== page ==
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Sensing daylength

> Several of the enzymes that control functions within the plant's life
> are light sensitive. Although the plant pretty much generates them
> continually, their concentrations can only build up during the hours of
> darkness. ...
> - -Y-
> David A. Youngker

To follow up on this (and not to be pedantic, particularly with someone who
has forgotten more about aquaria than I will probably ever know), it's
primarily not actually enzymes building up, but rather a family of light
receptors called phytochromes that shift form upon exposure to light
(specifically red and far red light), and potentially some blue light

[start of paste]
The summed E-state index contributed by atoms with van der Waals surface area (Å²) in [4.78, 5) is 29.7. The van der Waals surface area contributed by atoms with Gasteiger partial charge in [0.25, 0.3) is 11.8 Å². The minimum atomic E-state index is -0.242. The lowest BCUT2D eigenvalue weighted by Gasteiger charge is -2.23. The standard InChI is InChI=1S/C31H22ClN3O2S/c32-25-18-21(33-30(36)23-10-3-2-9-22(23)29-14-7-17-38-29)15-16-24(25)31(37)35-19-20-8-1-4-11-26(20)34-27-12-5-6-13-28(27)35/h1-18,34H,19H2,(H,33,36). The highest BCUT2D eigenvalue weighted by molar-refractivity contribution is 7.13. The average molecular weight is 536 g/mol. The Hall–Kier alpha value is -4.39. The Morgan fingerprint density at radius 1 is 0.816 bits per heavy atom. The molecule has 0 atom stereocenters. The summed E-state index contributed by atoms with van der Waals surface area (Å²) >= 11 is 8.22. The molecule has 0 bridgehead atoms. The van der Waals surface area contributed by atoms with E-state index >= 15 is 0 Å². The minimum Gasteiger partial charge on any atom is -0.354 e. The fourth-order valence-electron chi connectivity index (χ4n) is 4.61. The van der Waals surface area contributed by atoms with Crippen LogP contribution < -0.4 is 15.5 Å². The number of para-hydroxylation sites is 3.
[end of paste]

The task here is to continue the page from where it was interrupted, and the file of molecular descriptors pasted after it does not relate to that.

receptors as well, that sense light and the duration of daylight.  A good
flash of light in the middle of the night can indeed reset the clock on
plants that are sensing daylength (or rather nightlength).  Most of these
processes are most dramatic in temperate plants, although some tropical ones
seem to be able to sense small variations in daylength on the order of an
hour or two.  In tropical dry forests, some trees can tell the difference
between an 11 hour day and a 13 hour day and use those cues to determine (in
part) when to leaf out, bloom, etc.

Probably more stuff than you cared to know.